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ESP32 Essentials: Exploring the Power of Bluetooth Classic

The ESP family of microcontrollers is commonly linked with WiFi, and this association is logical given their reputation as the preferred choice for swiftly and effortlessly connecting projects to the internet. Despite the spotlight being on WiFi functionality, it’s important to note that the ESP32 also comes equipped with Bluetooth. However, Bluetooth usage on the ESP32 is not as prevalent, even though it is a feature available. If you wish to explore Bluetooth capabilities on the ESP32, this tutorial serves as an excellent starting guide.

Regarding ESP32 Bluetooth

The ESP32 is equipped with dual-mode Bluetooth, supporting both Bluetooth Classic and Bluetooth Low Energy (BLE). Despite sharing certain fundamental aspects such as architecture and operating in the 2.4 GHz ISM (Industrial, Scientific, and Medical) band, these two protocols differ significantly.

Bluetooth Classic

Bluetooth Classic, known for its use in connecting smartphones to wireless earbuds, is the original Bluetooth technology. If you’ve ever utilized Bluetooth-to-Serial-Bridge modules like the HC-05 or HC-06 with an Arduino, you’ve inadvertently employed Bluetooth Classic.

Designed for continuous two-way data transfer with high application throughput (up to 3 Mbps), Bluetooth Classic is effective but limited to short distances. Operating over 79 channels in the 2.4 GHz ISM band, it is commonly employed in projects requiring continuous data streaming, such as audio streaming or file transfer.

This tutorial provides guidance on utilizing Bluetooth Classic on the ESP32.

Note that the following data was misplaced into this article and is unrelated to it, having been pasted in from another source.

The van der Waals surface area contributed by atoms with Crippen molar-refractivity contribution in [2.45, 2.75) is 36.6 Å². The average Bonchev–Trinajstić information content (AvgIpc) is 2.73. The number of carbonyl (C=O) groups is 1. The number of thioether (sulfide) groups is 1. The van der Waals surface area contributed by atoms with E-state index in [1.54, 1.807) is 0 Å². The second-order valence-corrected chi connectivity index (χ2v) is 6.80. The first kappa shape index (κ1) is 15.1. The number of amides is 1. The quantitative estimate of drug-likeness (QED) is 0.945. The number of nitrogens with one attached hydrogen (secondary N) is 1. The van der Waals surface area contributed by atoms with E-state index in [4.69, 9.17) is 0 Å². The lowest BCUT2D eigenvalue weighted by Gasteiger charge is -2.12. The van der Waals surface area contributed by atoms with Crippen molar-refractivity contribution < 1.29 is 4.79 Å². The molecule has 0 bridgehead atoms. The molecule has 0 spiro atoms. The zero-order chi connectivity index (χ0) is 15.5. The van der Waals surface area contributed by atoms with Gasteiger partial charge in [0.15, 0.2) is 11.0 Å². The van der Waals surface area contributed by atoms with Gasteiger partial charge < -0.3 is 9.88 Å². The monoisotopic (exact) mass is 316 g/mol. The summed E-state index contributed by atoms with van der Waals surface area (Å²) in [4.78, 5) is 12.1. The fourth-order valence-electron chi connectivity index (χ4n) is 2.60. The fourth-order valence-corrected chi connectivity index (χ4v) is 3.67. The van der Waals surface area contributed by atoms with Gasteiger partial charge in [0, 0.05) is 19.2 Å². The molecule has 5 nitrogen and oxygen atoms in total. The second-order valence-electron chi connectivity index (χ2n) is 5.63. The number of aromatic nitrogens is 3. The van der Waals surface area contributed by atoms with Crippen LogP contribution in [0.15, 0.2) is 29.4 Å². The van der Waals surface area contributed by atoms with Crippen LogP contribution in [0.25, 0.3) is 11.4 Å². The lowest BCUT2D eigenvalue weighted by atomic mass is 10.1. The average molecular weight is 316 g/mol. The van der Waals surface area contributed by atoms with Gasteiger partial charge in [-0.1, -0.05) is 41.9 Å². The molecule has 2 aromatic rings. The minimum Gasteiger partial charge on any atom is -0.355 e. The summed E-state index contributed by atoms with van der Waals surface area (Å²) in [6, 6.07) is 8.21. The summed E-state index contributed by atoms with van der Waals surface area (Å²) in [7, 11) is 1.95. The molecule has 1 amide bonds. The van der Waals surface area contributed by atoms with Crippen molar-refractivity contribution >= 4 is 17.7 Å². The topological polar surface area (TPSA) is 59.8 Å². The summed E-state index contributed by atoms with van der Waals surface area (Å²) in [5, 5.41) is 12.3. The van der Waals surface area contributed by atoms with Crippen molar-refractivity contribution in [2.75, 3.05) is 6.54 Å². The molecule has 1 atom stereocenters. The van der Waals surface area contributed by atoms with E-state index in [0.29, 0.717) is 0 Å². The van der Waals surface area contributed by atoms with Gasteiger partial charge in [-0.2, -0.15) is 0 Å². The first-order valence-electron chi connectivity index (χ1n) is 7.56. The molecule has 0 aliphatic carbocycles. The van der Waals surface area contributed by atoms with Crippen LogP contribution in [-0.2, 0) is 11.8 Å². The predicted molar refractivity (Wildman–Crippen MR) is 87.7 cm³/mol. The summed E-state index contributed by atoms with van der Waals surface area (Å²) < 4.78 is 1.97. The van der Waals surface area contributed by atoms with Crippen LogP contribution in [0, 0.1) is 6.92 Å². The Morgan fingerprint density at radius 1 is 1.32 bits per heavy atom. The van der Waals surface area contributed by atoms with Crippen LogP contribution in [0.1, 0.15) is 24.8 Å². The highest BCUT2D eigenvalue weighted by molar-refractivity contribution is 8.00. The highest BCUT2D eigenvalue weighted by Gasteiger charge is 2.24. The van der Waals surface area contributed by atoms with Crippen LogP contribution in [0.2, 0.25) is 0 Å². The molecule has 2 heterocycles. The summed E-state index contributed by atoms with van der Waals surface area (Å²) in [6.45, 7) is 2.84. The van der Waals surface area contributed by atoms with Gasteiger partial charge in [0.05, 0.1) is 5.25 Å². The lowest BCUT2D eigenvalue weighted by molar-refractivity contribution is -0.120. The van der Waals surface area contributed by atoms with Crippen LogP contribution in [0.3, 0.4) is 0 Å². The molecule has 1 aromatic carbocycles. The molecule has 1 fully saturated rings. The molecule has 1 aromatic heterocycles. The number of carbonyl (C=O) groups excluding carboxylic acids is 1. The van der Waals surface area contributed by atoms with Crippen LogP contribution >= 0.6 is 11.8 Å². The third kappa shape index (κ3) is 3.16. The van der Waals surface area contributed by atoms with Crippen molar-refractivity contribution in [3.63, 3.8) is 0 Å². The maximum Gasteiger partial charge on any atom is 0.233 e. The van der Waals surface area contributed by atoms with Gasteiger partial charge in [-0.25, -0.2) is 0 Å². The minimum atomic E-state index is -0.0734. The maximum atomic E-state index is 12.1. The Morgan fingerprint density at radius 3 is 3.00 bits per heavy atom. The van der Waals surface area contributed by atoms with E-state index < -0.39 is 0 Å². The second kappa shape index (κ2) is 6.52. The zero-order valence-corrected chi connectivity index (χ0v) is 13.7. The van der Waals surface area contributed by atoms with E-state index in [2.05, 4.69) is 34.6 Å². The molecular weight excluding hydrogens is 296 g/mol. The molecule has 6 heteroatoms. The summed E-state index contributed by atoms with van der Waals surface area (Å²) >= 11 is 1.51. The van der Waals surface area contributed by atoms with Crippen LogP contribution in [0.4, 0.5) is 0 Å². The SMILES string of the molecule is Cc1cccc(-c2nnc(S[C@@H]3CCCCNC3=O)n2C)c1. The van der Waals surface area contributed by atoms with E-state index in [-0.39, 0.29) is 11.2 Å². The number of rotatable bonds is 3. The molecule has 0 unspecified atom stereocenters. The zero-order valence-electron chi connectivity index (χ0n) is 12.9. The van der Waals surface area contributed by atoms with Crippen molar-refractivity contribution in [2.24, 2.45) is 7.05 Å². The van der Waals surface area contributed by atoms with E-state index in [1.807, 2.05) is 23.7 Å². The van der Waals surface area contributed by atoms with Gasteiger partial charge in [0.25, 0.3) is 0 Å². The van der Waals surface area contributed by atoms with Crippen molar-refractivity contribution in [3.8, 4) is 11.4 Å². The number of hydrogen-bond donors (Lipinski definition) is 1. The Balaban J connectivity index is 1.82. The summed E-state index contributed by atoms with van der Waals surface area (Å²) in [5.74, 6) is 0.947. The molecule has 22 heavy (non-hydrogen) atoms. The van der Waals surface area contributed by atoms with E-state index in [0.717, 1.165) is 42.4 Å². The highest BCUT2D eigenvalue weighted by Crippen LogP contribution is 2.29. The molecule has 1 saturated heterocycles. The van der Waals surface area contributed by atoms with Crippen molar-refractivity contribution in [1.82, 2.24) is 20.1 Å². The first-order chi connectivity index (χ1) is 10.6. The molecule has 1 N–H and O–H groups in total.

Bluetooth Low Energy (BLE)

Bluetooth LE, initially marketed as Bluetooth Smart and commonly referred to as BLE, prioritizes very low power operation while maintaining a comparable communication range. However, BLE is more than just a low-power version of Bluetooth Classic. Operating in the same radio spectrum range but utilizing a different set of 40 channels at a lower data rate (up to 1 Mbps), BLE is well-suited for IoT projects where power consumption is a primary concern, such as projects requiring periodic device wake-up, sensor data gathering, Bluetooth transmission, and return to sleep mode.

As using ESP32 BLE is somewhat more intricate than using Bluetooth Classic, we’ve covered it in a separate tutorial.

Bluetooth Classic vs. BLE

While BLE is primarily utilized to conserve power, there are several crucial differences.

Power Consumption: Bluetooth Classic typically consumes more power (around 1 W), while BLE is designed for low power consumption (typically between 0.01 and 0.5 W), making it suitable for battery-powered devices requiring extended operation.

Data Transfer Rates: Bluetooth Classic provides higher data rates than BLE, making it suitable for projects requiring continuous and high-speed data transmission, while BLE is optimized for short bursts of data transmission.

Range: Both BLE and Classic can cover up to 100 meters, with the exact distance varying based on the environment and implementation.

Latency: Bluetooth Classic connections have a latency of up to 100 ms, while BLE connections have a latency of 6 ms, with lower values considered better.